GEORGE NEGUS: David, in your autobiography you suggest that “it has been your lot to be a Cassandra or Chicken Little, warning about imminent disaster” – which you appear to be still doing. “But it gives me no satisfaction at all to think that my concerns may be validated by my grandchildren’s generation.” That is a very, very pessimistic, very doomsday view of things. Do you feel as though you’re a comparative success as an environmentalist or a comparative failure?

DR DAVID SUZUKI: Well, it depends on how you define success. The problem is we don’t know what the world would be like if environmentalists and Greenpeace and Bob Brown and all of us didn’t exist. We don’t know. But the reality is I have been doing this kind of thing since Rachel Carson, in 1962, published ‘Silent Spring’. And the warnings of the scientific community for over 40 years have been coming at us and we’re going in the wrong direction. Now, I don’t say this is inevitable. I operate only because I have hope. When I do things I always try to remember Nelson Mandela. If Nelson Mandela could hang in there for all of those years as the best years of his life went down the drain, then I don’t think anyone can say it is too late, we have to abandon hope. But I have also got a brain, I also listen to scientists and they’re telling us we’re heading down a very dangerous path.

GEORGE NEGUS: But you are still hopeful nevertheless. Of what? What are you hoping for?

DR DAVID SUZUKI: I have to. I have got children. I mean, the fact that Mr Howard is finally, rather late, but finally admitting climate change is serious, we have got to do something, that’s an incremental step. And that is what we have got to do, is keep working towards that. My prediction is the next election is going to be one in which the environment will be a major, major issue. He will not be able to avoid that. And that is a small step again. The environment is emerging around the world, again, to become the number one issue, as it was in 1988.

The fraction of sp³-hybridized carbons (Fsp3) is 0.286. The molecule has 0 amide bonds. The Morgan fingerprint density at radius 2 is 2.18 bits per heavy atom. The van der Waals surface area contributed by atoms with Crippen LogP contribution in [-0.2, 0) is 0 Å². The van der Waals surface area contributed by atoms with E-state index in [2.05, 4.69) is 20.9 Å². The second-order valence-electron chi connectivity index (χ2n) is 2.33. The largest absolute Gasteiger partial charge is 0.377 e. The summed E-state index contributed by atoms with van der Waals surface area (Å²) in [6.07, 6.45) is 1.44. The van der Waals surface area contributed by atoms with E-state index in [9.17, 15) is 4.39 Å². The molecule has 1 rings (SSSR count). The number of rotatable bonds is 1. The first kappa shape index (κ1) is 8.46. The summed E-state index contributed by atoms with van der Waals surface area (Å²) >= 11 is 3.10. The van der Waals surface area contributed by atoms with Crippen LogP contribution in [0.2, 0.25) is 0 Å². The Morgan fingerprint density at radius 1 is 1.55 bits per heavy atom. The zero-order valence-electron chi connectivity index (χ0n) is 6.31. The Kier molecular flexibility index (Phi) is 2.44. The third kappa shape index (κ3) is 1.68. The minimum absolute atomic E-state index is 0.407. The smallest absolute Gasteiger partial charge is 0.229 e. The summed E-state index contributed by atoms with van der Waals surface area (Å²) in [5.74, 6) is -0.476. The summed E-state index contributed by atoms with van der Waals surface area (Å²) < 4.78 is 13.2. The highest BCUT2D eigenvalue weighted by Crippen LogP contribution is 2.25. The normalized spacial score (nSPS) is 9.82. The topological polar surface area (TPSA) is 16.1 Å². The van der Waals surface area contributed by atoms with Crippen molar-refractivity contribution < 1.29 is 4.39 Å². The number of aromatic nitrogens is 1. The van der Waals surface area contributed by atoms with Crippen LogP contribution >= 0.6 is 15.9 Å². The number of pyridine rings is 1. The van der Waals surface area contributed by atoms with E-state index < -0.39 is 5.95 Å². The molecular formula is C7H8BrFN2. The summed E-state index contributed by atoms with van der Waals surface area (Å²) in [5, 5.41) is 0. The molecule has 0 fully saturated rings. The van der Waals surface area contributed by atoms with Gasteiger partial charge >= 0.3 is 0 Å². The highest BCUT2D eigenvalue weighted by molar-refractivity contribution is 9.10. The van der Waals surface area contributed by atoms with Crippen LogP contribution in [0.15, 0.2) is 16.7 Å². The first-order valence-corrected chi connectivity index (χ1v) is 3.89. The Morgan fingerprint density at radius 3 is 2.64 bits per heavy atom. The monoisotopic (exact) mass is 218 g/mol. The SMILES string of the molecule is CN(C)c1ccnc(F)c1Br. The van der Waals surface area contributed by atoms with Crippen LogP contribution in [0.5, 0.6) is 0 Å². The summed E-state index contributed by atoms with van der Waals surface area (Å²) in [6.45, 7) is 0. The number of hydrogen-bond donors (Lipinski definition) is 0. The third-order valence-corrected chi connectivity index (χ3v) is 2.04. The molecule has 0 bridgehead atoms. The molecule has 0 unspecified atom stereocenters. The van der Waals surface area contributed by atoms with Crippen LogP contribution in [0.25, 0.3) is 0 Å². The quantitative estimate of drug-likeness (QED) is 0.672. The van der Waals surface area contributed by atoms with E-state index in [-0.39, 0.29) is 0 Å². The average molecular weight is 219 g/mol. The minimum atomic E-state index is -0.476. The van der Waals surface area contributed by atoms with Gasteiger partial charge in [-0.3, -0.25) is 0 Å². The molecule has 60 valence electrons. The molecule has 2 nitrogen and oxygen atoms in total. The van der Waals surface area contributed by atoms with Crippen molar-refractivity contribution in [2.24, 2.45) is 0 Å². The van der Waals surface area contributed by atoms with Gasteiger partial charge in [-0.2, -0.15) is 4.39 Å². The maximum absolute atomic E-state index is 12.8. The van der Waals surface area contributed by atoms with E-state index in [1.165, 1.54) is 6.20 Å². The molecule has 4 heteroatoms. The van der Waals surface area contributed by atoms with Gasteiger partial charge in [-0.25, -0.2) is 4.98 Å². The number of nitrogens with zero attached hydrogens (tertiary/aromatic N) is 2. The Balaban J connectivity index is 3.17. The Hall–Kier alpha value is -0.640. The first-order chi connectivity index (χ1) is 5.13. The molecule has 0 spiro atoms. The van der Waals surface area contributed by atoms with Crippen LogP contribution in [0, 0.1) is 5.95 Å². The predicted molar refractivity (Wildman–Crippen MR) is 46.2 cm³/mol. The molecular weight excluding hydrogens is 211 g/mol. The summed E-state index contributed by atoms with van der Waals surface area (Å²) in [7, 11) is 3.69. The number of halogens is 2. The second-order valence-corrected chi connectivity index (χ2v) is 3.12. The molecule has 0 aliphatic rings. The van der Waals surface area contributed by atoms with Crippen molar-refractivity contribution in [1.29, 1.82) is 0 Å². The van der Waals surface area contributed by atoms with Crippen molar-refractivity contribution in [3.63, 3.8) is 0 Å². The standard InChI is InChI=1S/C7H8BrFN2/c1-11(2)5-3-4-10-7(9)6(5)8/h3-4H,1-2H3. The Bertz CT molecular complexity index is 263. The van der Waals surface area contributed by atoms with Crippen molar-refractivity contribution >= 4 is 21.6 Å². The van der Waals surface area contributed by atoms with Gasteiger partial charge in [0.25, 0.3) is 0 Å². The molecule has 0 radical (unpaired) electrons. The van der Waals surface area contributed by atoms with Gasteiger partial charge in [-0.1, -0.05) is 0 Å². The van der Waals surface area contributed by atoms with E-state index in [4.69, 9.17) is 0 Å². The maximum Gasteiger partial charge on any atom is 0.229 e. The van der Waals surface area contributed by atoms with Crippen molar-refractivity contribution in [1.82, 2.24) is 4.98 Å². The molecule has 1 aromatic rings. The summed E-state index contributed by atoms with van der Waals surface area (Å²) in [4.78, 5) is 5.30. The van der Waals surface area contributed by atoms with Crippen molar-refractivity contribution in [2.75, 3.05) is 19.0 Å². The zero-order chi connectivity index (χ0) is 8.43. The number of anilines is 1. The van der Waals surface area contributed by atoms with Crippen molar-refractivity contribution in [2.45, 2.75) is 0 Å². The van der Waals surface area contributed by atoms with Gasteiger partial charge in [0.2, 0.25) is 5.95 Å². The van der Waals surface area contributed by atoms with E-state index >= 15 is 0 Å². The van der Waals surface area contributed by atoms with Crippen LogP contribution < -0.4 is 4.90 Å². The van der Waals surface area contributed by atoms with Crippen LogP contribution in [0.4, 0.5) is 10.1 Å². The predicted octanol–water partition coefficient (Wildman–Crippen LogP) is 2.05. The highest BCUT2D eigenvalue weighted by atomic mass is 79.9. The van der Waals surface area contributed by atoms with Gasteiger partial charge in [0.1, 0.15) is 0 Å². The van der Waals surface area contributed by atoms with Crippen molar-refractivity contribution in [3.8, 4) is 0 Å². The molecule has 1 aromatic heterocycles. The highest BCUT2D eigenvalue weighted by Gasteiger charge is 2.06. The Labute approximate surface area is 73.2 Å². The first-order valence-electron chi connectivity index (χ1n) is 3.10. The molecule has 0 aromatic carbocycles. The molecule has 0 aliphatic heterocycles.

GEORGE NEGUS: It’s a awful way to put it but it is almost thanks to climate change, the environment is back on the political agenda. That is ironic isn’t it?

DR DAVID SUZUKI: It is very ironic. You know, I’ve use the metaphor – I feel like we’re in a giant car heading at a brick wall at 100 miles an hour and everybody is arguing about where they want to sit. It doesn’t matter who is driving, for heaven’s sake, someone’s got say, “Put the brake on and turn the wheel.” A few of us are saying that but we are locked in the trunk, and nobody hears us anyway.

GEORGE NEGUS: Does this autobiography mean it’s the end of the public road that you’re on, for David Suzuki, or are we going to have to put up with you for a few years yet?

DR DAVID SUZUKI: Well, if George Negus keeps inviting me back on the show, I guess I won’t be able to put a sock in my mouth and shut up.

GEORGE NEGUS: David, it is great to talk to you again.

DR DAVID SUZUKI: OK, thanks a lot.